October 1969 History of River Hills School by Mrs. James Fortier

It is difficult to remember or imagine life without River Hills, and yet there was a time well remembered by many in this community when no school, no Association for Retarded Children and, indeed, no hope existed. Thank God, this is no longer the outlook we have today.

It was difficult, even after careful searching, to set what one might call the “beginning” for this wonderful school, but a safe date may well have been during March of 1954. This was the first meeting of the Black Hawk County Association for Retarded Children. The group met at the YWCA, and among those attending were two names you will quickly recognize: Mrs. Helen Henderson and Mrs. Barbara Emerson! Mrs. Henderson was elected President that evening—nine persons have now served in that capacity. They are: Mrs. Henderson 1954-56; Mrs. Lucille Stout 1956-58; Mr. & Mrs. Millard Mills 1958-60; Mrs. Barbara Emerson 1960-62; Dr. Paul Strayer 1962-64; Mrs. Carl Hanson 1964—66; Mr. Mills 1966-67; Sam Beatty 1967-69; and this year our President is Norman Lemmon.

Also attending this first meeting was a Mrs. Robert Adams who had recently moved here from Washington D.C. While Mrs, Adams had no children of her own at that time, she was interested in mental retardation because of her sister’s mongoloid child and her experiences as a Licensed Practical Nurse.

Some time shortly after the ARC first began, the United Services Director suggested the idea of creating services for the pre and post school groups who hadn’t any program whatsoever. The ARC, Society for Crippled Children and the United Cerebral Palsy group were immediately interested and decided to pool their energies into a joint effort. Space was needed for the venture and Mrs. Adams volunteered her basement.

Quite a beginning, wouldn’t you say? Well, seven little boys and one little girl were the first students enrolled in this program which began in March of 1955. Transportation was furnished by the Junior Service League. These ladies also took turns in helping Mrs. Adams conduct games, story times, rest period, lunch time and a session of jumping on a large mattress which had been placed on the floor. These classes were held two hours each Tuesday and Thursday afternoon—a giant leap forward when you recall that until this time there had been nothing.

News of the service began to spread and space for the increased enrollment was needed. In the fall of 1955, the old Rainbow Drive School was offered to the group rent free! The Exchange Club members arrived with hammer and saw, paint and brush and worked with such zeal that one could hardly recognize it to be the same place! With repairs made and the smell of fresh paint in every corner, the little group arrived—everyone was certain this would solve their problem of space forever. A director was appointed at this time, Mrs. Betty Wood; she served one year. Mr. Paul Morgan served as Director the following year of 1956-57.

Exceptional Persons, Inc., was founded in May of 1957, and Bill Brown was hired as Director. In the beginning, no one, including Bill, was certain what his job really was but he, nonetheless, began his career by setting out to learn the needs of the retarded in the community. Needless to say, he found the needs were plentiful. Bill Brown has indeed helped to make Exceptional Persons, Inc., the success it is today. From a beginning of complete uncertainty until today when he receives calls for help from everywhere in the country, it is nothing less than a miracle!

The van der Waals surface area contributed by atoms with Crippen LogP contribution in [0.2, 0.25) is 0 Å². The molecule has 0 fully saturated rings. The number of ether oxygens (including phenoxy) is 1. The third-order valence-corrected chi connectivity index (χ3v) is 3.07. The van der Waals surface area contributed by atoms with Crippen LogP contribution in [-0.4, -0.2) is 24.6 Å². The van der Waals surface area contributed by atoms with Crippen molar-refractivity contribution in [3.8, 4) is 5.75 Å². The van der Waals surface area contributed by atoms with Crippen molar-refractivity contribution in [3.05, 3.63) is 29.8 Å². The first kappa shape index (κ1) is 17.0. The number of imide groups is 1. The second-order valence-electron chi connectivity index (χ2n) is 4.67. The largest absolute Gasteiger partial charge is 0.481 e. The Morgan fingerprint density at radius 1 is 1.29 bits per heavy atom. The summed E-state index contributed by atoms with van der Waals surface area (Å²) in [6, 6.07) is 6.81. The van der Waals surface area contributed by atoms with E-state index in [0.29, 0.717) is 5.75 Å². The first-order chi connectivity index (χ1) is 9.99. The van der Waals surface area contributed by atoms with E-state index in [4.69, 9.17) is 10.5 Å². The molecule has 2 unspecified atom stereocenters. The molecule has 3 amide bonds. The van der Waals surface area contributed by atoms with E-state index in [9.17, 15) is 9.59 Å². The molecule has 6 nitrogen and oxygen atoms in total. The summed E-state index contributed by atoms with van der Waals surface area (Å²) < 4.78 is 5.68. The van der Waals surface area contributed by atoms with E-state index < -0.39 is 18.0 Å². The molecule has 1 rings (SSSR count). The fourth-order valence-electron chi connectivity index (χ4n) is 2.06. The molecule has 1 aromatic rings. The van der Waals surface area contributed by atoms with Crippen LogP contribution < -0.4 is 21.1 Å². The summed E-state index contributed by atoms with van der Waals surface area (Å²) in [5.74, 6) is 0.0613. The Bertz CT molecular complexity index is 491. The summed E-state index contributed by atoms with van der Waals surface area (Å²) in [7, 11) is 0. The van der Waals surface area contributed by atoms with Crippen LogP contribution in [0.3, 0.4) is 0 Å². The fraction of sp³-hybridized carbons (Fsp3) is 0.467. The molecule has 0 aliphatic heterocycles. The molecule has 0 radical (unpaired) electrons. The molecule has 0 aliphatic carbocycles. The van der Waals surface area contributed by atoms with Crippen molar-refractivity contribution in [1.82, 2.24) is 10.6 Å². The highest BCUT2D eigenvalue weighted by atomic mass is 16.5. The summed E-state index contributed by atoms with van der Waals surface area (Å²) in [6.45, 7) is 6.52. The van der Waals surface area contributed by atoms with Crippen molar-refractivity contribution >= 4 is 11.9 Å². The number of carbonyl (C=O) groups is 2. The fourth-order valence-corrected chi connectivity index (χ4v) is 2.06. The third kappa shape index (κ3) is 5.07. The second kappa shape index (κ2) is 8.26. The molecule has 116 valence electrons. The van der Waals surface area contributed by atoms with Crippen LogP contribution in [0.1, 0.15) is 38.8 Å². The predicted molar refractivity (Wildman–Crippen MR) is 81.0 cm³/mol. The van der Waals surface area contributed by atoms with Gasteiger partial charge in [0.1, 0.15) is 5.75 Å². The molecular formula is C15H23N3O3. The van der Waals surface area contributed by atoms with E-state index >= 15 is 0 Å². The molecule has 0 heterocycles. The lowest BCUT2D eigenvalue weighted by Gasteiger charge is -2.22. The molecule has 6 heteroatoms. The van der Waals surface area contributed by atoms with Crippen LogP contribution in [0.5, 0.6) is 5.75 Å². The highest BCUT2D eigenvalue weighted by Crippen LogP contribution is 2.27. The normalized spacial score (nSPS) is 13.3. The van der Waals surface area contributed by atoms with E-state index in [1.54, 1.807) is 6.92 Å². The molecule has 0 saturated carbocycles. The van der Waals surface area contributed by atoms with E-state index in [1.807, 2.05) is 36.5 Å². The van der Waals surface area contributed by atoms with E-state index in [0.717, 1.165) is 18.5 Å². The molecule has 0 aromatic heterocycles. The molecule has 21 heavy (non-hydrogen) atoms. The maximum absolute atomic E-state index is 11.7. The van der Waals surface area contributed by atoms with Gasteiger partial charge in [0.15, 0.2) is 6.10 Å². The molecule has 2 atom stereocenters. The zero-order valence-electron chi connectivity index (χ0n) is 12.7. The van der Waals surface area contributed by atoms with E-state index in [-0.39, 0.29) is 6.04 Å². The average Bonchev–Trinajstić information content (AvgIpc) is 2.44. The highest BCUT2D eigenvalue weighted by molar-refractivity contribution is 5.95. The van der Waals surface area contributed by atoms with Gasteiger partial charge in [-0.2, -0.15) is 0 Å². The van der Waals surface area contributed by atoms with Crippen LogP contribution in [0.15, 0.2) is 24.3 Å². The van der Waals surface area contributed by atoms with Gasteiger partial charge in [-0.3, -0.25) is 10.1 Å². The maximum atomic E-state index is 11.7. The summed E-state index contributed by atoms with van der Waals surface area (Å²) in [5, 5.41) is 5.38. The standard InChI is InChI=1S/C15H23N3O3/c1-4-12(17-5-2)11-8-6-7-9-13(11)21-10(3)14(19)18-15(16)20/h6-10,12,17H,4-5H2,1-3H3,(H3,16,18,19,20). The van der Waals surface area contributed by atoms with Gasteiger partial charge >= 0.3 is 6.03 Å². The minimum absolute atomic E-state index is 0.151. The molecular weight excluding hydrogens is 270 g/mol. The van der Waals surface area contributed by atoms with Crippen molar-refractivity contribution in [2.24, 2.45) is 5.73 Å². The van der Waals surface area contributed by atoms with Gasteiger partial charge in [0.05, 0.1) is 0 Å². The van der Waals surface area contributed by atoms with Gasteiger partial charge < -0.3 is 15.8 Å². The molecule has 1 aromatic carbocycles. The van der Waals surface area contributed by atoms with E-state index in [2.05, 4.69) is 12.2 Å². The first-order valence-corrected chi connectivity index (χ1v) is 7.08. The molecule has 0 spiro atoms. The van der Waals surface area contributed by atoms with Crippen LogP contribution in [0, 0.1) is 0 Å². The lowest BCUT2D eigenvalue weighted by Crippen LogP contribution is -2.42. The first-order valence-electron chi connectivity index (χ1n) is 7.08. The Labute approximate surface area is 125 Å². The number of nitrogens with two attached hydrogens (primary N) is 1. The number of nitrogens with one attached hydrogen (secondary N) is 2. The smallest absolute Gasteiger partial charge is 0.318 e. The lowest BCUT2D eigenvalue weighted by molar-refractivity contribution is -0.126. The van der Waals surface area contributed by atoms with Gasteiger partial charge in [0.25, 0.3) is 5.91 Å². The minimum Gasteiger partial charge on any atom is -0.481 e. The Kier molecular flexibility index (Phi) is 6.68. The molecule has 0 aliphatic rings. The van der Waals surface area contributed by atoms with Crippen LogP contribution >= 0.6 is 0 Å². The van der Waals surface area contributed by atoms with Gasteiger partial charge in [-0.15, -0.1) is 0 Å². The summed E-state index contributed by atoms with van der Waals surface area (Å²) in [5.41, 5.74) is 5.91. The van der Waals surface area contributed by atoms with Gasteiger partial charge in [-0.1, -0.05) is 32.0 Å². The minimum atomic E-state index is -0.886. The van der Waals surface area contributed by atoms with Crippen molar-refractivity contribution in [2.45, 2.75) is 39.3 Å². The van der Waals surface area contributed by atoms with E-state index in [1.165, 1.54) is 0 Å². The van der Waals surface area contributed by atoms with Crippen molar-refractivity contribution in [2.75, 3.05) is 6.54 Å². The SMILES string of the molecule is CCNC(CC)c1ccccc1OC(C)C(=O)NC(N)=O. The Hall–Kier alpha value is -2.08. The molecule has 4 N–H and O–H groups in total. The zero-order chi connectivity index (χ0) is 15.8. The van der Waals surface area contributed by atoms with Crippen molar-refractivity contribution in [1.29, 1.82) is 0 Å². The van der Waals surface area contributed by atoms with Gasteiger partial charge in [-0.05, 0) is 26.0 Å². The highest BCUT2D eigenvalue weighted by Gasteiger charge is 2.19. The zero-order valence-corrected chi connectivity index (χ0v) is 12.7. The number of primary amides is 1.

it was also in 1957 that Mrs. Carmen became Director of the Center. Another tremendous addition to ARC that year was the Black Hawk County ARC Newsletter, the monthly publication whose expressed purpose was, and is, to inform its readers of the progress being made and, hopefully, to challenge more to answer the needs of the future. The first edition numbered less than 400—today 1100 copies are sent throughout the State of Iowa and thirty out-of-state as far as California.

In 1959, Rainbow Drive School became headquarters for the Trainable Classes which were supported by the County Board of Education, These classes grew rapidly, until additional space was acquired at Hewitt and Longfellow Schools to relieve the overcrowding. As the County Board of Education took over Rainbow Drive, Exceptional Persons, Inc., through volunteer and parental financial support, continued to program for pre-school, post-school, and more severely handicapped children and adults in the Salvation Army Building on Hawthorne Avenue. Until this time transportation had been provided by parents and interested parties—now, the Junior Service League purchased a used school bus. What a joy it was to see that first bus pull up to the building and watch the children make their way on and off! To show you how that bus multiplied. “School/Agency Transportation” now operates a fleet of 18 buses. Otto Jessen was driver of the original bus, hired in January 1962. As the Center continued to grow, so did the number of buses, drivers, routes and children. To coordinate the needs to the equipment was a tremendous task in itself, so Mr. Jessen became Traffic Coordinator, driving only when the necessity arose, thus enabling him to handle the numerous problems which are never ending in this complex undertaking. Without a doubt, “School/Agency Transportation” has some of the finest and most dedicated drivers ever assembled.

Mrs. Carmen resigned her position as Director in 1963. It was in August of 1963 that Elmer Kortemeyer, Jr., came to our rescue. Upon touring the Center, I recall being very impressed by Mr. Kortemeyer’s calm and assured manner. From the moment he opened the first classroom door, I was stunned. Seeing is believing, but what I was seeing did not seem possible.. .children of every size, age and description, laughing, coloring, pasting pictures, rolling on mats and so on. Without a doubt my greatest shock came when we reached the gymnasium.